Long regarded as a nutritional supplement to fight the common cold, flu and even cancer, Vitamin C may also reduce stress. A group of German researchers believe Vitamin C can help people deal with stress effectively. During a study, people who took 1000 mg of Vitamin C handled a public speaking task and math problems without developing high cortisol levels. Individuals who didn’t receive Vitamin C had higher cortisol levels and blood pressure.
Grapefruit, oranges, kiwifruit, apples and strawberries contain high amounts of Vitamin C, but you may be surprised to learn that yellow bell peppers, guavas and kale have more Vitamin C than any of those popular fruits. The great thing about Vitamin C is that you have so many ways to get more of this stress-reducing vitamin in your diet.
Gut bacteria’s effect on depression and mental health has been well-documented by many studies and articles. Colonies of bacteria live in our intestines -some good, some bad- and the food we eat affects the balance of beneficial vs. harmful bacteria.
A probiotic food stimulates the growth of beneficial bacteria in your gut, and that does a lot more than aid digestion. A UCLA study showed women who ate yogurt daily had better brain function and experienced less stress than women who ate a non-probiotic dairy product or no dairy product. Probiotic foods, including yogurt, kefir, sauerkraut and sourdough bread, can reduce depression by getting rid of bad gut bacteria and replacing it with healthy bacteria. There’s a strong connection between the bacteria in your gut and brain function. Good gut microbes create GABA, serotonin and dopamine to improve your mood. It’s believed the good bacteria travels to the brain via the vagus nerve, endocrine or immune system.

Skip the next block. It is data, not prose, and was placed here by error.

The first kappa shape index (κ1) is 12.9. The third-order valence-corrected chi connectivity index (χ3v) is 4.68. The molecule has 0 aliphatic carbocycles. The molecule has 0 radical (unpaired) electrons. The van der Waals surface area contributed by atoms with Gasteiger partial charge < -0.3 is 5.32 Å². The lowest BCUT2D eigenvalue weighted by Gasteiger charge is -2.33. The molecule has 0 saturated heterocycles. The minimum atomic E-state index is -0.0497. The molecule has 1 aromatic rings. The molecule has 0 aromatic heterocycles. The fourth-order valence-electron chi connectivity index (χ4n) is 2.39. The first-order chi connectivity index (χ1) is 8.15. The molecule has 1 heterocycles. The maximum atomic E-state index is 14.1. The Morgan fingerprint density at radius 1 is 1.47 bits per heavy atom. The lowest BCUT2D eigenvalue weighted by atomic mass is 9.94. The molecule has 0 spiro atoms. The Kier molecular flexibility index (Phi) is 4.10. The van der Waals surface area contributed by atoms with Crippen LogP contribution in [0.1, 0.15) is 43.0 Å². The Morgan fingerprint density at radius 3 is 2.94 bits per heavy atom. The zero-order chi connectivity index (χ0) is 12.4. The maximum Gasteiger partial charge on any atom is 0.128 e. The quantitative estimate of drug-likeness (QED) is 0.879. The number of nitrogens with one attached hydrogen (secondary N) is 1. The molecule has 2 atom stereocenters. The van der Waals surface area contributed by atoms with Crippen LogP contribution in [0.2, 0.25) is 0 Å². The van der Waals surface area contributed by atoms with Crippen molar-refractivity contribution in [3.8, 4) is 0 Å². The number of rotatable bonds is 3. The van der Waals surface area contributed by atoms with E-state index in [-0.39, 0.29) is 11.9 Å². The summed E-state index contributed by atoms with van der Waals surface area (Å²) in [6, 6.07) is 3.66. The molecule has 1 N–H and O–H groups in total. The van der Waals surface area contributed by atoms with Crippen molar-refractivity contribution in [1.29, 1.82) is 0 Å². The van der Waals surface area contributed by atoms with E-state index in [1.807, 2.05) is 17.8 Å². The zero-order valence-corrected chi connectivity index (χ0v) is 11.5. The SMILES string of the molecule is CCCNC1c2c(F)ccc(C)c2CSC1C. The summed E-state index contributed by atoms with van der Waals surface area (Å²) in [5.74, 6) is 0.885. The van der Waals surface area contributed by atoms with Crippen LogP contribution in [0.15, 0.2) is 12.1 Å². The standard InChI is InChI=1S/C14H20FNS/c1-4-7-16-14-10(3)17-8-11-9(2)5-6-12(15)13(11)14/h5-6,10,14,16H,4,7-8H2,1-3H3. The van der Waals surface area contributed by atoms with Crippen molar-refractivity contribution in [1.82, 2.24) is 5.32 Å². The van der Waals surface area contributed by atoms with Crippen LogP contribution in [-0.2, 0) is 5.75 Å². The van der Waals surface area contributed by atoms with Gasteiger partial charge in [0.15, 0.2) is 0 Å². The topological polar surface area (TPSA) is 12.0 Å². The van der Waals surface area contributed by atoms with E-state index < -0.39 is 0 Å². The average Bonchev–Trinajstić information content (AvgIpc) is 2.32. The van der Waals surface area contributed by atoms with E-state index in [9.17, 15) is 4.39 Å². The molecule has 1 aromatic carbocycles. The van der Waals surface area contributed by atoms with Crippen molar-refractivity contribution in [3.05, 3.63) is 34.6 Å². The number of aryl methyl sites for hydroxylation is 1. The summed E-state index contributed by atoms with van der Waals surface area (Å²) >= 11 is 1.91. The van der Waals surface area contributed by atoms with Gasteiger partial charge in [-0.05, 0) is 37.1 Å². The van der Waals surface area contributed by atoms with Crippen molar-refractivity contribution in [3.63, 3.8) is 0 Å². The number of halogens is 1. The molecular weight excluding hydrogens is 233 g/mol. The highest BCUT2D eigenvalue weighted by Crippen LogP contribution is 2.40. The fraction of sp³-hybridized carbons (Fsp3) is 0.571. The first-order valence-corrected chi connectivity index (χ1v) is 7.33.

There are several probiotic foods that you should eat to reign in depression and stress. Only a handful of them, like yogurt, are eaten regularly by the general public. Look into the full list of probiotics to expand your anti-stress diet.
This sulfur-rich veggie also contains potassium, to lower blood pressure, and folate, to make sure your body produces enough of the calming neurotransmitters serotonin and dopamine. One cup of asparagus provides 75% of your daily recommended value of folate and 12% of the DRV of potassium. Steam or grill fresh asparagus as a side dish for salmon or turkey or add it to an omelet for a change of pace breakfast.